Streaming Media: Live Audio Best Mixing Practices recently created a great article detailing best practices in Live Audio and Mixing. We're going to break down some of the finer points of this article.

Fading and Limiting Compression

If you are editing with crisp, clean, strong audio- the person who recorded it has a solid mastery over the input trim on the microphone they're using.

If the mixer you're using to record has the ability to record a solo channel, use that channel and have subjects speak at "program level" as you adjust the input trim.

Adjust Audio Levels on a Mixer Based on Location

For those recording sports, set the level at above a conversational tone. There's a major difference from "hello, hello, 1, 2, 3" being said into a microphone as a test- and the announcer yelling into the microphone in the heat of the moment.

For live events like sports, sound mixers must be hyper aware of the peaking audio levels.

Set Your Limiter and Compressor

Limiters and compressors keep the loudest part of your audio from hitting the digital zero. This is where the sound clip creates a "square wave", not a "Smooth sine wave". In most cases, this will sound awful for users.

Clipping is to be avoided as much as possible. However, I’ve heard clipping audio even when the faders on the mixer were not up that high and the output of the mixer was going into a compressor. The operator was confused because the output level was being properly handled—it was low, not in the red—yet it still sounded bad.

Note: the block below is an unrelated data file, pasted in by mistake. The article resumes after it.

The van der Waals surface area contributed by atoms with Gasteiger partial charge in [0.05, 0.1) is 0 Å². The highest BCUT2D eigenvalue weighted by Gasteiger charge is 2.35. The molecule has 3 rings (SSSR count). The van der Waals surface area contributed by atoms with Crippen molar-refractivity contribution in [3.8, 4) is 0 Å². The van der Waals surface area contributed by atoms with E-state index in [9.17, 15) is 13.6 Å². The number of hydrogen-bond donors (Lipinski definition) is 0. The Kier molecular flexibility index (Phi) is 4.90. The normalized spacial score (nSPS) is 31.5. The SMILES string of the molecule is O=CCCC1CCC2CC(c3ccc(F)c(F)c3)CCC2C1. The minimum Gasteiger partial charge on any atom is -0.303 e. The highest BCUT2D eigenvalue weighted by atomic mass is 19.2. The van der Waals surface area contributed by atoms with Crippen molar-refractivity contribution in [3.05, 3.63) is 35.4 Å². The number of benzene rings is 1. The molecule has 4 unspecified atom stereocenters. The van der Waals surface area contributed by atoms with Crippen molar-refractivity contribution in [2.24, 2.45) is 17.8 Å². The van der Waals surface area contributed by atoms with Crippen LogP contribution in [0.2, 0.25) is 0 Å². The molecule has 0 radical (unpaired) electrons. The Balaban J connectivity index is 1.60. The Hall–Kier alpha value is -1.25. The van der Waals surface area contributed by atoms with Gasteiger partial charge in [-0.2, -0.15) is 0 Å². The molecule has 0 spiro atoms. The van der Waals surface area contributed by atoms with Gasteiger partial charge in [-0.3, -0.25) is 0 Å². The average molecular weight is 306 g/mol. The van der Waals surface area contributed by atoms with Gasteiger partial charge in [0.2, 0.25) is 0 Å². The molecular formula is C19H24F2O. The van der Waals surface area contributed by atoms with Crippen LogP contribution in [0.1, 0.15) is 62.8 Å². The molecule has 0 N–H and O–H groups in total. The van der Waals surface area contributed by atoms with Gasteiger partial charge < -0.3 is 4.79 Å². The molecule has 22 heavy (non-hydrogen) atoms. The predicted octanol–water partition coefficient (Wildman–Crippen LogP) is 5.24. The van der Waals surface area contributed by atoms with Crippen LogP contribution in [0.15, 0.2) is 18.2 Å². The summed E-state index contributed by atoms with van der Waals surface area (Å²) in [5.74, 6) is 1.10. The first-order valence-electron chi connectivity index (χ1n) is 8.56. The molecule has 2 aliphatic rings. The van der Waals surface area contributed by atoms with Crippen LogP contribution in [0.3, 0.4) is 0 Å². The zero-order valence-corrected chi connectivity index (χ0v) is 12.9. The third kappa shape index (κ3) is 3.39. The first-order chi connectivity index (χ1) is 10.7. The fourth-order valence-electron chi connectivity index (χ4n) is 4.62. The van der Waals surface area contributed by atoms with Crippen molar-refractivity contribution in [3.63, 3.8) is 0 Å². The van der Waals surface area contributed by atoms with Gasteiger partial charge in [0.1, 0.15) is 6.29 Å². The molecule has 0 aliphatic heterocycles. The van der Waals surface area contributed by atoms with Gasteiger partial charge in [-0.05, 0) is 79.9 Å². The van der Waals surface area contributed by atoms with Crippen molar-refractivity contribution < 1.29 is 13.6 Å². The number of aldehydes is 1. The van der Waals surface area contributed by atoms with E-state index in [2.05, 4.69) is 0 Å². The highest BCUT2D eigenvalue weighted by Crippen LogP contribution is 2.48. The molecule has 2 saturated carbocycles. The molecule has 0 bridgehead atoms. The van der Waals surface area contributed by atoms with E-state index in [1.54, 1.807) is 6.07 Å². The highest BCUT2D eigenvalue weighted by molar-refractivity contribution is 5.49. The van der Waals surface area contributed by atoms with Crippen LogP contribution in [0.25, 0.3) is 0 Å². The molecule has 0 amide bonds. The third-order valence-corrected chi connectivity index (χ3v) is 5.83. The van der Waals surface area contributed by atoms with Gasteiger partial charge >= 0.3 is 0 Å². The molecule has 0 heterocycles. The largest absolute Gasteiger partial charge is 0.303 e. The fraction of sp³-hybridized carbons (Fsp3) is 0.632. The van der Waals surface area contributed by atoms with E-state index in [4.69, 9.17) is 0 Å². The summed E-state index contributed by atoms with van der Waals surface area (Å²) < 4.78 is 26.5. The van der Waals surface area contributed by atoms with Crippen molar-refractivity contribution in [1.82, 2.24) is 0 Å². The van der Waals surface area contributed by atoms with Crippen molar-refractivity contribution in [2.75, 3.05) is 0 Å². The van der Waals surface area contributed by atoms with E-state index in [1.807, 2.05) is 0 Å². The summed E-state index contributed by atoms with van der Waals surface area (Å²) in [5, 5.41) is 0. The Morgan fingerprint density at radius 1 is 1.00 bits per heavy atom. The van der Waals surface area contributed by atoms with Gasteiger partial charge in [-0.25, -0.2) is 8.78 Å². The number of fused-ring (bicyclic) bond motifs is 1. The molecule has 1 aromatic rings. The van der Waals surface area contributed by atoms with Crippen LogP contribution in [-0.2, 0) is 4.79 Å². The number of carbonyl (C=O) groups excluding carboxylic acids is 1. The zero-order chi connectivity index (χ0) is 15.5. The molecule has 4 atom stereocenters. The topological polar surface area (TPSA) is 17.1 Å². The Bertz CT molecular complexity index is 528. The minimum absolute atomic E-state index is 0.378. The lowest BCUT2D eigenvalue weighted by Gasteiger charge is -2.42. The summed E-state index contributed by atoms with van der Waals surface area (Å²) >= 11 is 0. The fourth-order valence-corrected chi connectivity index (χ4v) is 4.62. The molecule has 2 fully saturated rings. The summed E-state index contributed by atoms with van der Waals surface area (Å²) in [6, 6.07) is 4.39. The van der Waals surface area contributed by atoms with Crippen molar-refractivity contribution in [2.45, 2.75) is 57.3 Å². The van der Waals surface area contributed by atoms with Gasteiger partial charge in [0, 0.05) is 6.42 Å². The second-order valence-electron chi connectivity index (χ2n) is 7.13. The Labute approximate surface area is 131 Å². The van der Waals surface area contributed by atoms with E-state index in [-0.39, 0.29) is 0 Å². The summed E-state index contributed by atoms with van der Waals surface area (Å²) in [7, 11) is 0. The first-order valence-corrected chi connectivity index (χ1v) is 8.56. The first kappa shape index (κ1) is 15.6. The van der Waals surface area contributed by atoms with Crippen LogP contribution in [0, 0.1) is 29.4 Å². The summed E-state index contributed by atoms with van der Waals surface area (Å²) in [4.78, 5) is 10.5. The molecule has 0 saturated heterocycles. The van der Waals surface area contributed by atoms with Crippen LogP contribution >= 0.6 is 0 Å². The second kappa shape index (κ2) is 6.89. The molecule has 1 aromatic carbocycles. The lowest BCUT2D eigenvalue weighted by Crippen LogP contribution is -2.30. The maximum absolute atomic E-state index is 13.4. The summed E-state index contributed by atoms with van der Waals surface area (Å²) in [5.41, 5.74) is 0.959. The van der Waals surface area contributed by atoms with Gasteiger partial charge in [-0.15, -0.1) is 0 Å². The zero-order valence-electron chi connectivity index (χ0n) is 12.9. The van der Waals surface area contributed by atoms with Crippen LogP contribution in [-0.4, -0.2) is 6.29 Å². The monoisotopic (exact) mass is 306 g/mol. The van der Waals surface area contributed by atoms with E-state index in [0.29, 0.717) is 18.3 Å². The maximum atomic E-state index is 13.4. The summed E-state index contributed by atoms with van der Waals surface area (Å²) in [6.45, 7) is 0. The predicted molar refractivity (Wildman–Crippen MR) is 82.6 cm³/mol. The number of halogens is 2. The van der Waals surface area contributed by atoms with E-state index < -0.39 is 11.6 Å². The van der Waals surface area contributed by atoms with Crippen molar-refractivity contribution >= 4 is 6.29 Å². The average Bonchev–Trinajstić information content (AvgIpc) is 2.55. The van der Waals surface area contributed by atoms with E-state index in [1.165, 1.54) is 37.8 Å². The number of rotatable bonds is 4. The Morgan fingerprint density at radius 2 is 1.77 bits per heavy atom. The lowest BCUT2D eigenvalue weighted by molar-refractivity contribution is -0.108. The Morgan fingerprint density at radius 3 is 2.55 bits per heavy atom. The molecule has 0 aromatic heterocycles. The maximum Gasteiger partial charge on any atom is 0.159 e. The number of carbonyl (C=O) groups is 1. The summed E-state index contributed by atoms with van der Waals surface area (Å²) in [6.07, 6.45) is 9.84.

Frequency Clipping

Another major factor to consider when mixing live audio, is that clipping can occur whenever any frequency hits maximum level. Clipping LEDs don't indicate which frequency is clipping.

Wind noise can be an animal unto itself. How do they get such clean audio in such windy situations in the movies? They redub everything. But in a live stream, we don’t have that luxury. So those audience mics in the stands at the outdoor game could become nothing but noise as the winds of a cool front move in. Or a poorly placed room mic just might be directly under the HVAC vent, and thus it becomes unusable every time the air conditioner kicks on. Or the lav mic is placed high on the chest of a noisy breather, etc.

Check out the full article from HERE

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